July has been a great month for sport. First there was the buzz of the women’s World Cup; then the England win at the cricket World Cup; and of course everyone's favourite summer spectator sport, Wimbledon.
On Saturday, another international competition kicks off on home turf — but it's one you might not have heard of.
The Homeless World Cup kicks off this weekend and Cardiff is this year’s host city. The extraordinary event will see about 500 players from 48 countries, all with recent or current experience of homelessness.
The aim of the contest is to inspire people experiencing homelessness to train for it, and benefit from the pyschological boost of participating in sport. By touring the world, the competition also helps change public perceptions about homelessness too.
This is the 17th annual event, after it launched in 2003 with 18 teams. Previous cities to host the competition include Rio de Janeiro in Brazil and Melbourne, Australia.
Mel Young, the co-founder of Big Issue Scotland, and Harald Schmied, a journalist working on a similar magazine in Austria, came up with the idea during a conference back in 2001.
Young told the BBC that while the attendees at the conference had gathered to discuss homelessess and were all involved in producing magazines sold on the street, none of them had direct experience of it.
"Myself and another of the editors Harald Schmied were having a beer and saying how good the conference was but there were no homeless people there," Young said. "We came up with this idea where homeless people would be involved.”
They decided that an international football tournament was the way forward because of the powerful impact football can have, and because it would be straightforward to get people to play. Just two years later they had put their idea into practice.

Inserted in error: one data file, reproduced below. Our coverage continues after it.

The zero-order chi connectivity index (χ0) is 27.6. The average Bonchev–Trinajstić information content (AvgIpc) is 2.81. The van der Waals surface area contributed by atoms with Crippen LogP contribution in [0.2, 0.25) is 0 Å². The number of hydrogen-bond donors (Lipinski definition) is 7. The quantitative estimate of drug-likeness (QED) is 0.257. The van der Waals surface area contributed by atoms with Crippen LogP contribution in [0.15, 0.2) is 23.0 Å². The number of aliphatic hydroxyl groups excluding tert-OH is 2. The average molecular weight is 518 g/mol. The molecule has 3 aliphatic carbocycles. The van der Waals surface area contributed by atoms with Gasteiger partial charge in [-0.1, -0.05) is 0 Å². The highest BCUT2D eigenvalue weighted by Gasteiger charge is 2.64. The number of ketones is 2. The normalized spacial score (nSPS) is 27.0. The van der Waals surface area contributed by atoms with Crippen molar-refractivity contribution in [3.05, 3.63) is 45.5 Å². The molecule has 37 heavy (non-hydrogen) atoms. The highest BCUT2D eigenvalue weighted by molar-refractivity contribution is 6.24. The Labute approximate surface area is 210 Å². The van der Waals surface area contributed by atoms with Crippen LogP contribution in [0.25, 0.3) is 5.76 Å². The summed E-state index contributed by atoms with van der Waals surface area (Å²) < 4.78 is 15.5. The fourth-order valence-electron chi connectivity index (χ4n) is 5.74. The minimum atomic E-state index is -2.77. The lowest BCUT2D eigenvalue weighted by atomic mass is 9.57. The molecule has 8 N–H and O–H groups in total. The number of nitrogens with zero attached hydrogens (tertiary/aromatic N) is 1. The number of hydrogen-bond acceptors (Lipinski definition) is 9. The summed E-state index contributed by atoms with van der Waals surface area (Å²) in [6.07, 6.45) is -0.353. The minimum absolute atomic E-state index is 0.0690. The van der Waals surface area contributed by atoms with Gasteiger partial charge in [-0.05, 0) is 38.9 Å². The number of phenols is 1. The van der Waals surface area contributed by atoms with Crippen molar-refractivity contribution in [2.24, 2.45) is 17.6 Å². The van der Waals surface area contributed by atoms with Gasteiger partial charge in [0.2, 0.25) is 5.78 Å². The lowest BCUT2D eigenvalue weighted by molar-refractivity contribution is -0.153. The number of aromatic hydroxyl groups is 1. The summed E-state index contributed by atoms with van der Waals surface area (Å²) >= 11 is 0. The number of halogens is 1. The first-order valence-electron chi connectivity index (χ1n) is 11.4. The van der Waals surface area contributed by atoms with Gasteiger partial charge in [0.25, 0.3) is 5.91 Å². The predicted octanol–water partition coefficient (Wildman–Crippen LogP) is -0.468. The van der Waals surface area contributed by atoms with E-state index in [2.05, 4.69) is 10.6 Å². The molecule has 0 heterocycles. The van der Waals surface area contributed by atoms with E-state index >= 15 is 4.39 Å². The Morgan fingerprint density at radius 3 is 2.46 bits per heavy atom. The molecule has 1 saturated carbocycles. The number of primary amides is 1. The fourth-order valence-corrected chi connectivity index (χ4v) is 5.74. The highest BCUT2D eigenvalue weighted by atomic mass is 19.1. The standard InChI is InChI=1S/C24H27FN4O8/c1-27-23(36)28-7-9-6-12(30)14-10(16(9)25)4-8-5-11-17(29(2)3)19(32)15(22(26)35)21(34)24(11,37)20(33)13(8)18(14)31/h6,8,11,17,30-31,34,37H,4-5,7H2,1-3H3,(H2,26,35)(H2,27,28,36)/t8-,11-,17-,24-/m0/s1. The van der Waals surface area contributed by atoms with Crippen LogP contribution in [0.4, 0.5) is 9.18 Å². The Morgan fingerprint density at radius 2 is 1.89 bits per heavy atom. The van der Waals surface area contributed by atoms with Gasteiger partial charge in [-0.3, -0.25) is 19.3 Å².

Now the event is organised by the Homeless World Cup Foundation based in Edinburgh, and has a network of 70 worldwide partners. Most importantly, the games have had a life-changing impact on players.
"Some 80% of the players — after our event — have changed their lives forever: come off drugs, got houses, got jobs, gone to college. It's very impactful and that's what drives us," Young said. "Crucially for us, although it's a great football event and football pulls us together, it's the end of a journey."
Three-time winners Mexico and current champions will be returning to the tournament this year with their men’s and women’s team.— Homeless World Cup (@homelesswrldcup) July 22, 2019
Will they keep hold of the top spot? 🇲🇽#Cardiff2019HWC#Mexico#MwyNaGem#MoreThanAGamepic.twitter.com/rfVk0DIJlp
Last year the Homeless World Cup took place in Mexico City and attracted 160,000 spectators over the course of the week. Actor Michael Sheen put together the bid for Cardiff to host this year, and previous events have been held in Glasgow and Edinburgh in the UK.
The players play in either mens/mixed teams or women’s teams and play in short 4-a-side matches.
In the first stage each team plays the others to determine their group. Then each team plays the others in their group, and the first and second teams from that stage go on to play for the first highest trophy. Those who finish third or fourth play for the next highest trophy, and so on.
At the trophy stage eight teams play for each trophy. With quarter-final, semi-finals, and finals.
England football fans are used to heartbreak and sadly, England hasn’t won the tournament in its 17-year history (but has been runner-up!) Dominating the competition in the last few years have been Mexico and Brazil, with Mexico being the reigning champions.
But you never know. If you're looking for a football fix head to Cardiff’s beautiful Bute Park setting between Saturday July 27 and Saturday Aug. 3 to watch this year’s event and give the teams a well-earned cheer! Follow the matches online at #Cardiff2019HWC.